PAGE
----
SB: We really learned it in the studio. We didn't do like a week of rehearsing; we just kind of got together and we just played the songs and we recorded the songs. You have to remember that those initial sessions, I think, were being treated as demos. Paul was just trying to get us to play almost as if we were going to record a demo and then he would re-do it. I don't want to say we didn't put a lot of thought into it -- but it was, "Let's just do it. Let's just get it down."

KF: Paul ended up with a co-producer credit on the album. In Los Angeles Jeff Glixman came onboard and it seems that he was slated to produce the album. But I don't know he and Paul gelled. What's your recollection?
SB: Yeah, I think it's what you were saying. If I got this right, Paul was producing the demo sessions that we did at Electric Lady. And I think the intention was once we all went to L.A., that he was going to try to re-record some of those tracks. And I believe that's where I met Jeff Glixman. And yeah, you know what, I could feel that the chemistry wasn't right. I don't want to say I didn't get on with Jeff Glixman, but I didn't have a great feeling about it. It was a lot more comfortable working with Paul and the guys back in New York. And I think what happened was, we did record -- or at least I was a part of that one more song that we did in L.A. -- and I think Paul somewhere along the way just decided to use the demos and probably had Kulick come in and do some overdubs and maybe repair some vocal parts.

KF: Getting into some more of the tracks, the song "Ain't Quite Right," which is a quiet dynamic tune, contains a tricky bass slide that you've admitted was presenting an issue in terms of capturing it the way Paul wanted. Can you recount that story?
SB: You know what's funny about it is I was listening to the CD ... and it was actually very interesting to hear it again. What's interesting is that overdub I'm referring to actually happened in Los Angeles. As I thought about it, there's a possibility that I didn't play on the track on that originally. And the only reason I say it is because there was another bass guitar track on there and I don't know if that was done afterward or if they recorded the song before I got involved. But Paul had asked me to replace it; he wanted me to just re-do the bass part. It was one section, I guess it was an area where the bass seemed to play by itself. And whoever played the part originally had a bit of a certain character to the part, with the slide. I couldn't capture it exactly the way he wanted me to do it. He actually picked up my bass and he played it just to kind of show me what he wanted. And he gave the bass back to me and I played it the best I could, but I don't think I actually got exactly what he wanted. But what I commented on in the book, what impressed me was he didn't try to humiliate me. He did his best to explain it and he could have played it himself if he wanted to or hired somebody else. But as a young guy -- and I wasn't as skilled as a session player back in 1978 as I later became -- I was just pleased that he didn't humiliate me. He kind of let me get through it. I was just impressed with him for behaving that way.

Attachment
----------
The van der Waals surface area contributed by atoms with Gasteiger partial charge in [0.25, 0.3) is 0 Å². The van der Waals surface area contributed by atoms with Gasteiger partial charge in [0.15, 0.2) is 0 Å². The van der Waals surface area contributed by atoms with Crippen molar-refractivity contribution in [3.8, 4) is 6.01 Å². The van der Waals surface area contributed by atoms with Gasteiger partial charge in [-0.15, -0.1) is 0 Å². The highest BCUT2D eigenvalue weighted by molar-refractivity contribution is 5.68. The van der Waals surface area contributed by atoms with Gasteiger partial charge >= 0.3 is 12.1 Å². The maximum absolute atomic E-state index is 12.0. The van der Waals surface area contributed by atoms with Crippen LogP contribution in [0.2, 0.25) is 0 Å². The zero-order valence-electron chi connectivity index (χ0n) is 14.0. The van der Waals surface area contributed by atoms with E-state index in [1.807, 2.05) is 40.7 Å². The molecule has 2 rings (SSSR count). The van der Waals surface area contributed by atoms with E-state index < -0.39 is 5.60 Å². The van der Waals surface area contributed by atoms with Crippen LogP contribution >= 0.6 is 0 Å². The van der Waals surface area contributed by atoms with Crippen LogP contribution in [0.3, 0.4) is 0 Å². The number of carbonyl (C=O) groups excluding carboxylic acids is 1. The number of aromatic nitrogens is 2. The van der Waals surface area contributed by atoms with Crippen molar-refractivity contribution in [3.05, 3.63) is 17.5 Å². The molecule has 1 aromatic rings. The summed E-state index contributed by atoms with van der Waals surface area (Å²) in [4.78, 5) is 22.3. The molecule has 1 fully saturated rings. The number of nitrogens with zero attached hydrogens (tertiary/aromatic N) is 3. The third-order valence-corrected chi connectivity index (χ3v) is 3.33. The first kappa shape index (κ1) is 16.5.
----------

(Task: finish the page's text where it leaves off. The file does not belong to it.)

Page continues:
KF: That story definitely stuck out to me when I first read "Behind The Mask." Perhaps because it's the type of story one wouldn't expect to read about someone of Paul's stature.
SB: You know what, that's why I wanted to bring it up. Because a lot of times, I don't have to tell you, there are a lot of big egos in the music business. And some guys can be pretty condescending and pretty rude. Again, I admitted I was young and maybe not as experienced as I would have wanted to be in that situation, but just the idea that he behaved that way, I kind of wanted people to know that about him. It stayed with me. A lot of times you hear ugly stories about people, and I've had people be condescending to me who were a lot less important than Paul Stanley. So I just wanted people to know that about him.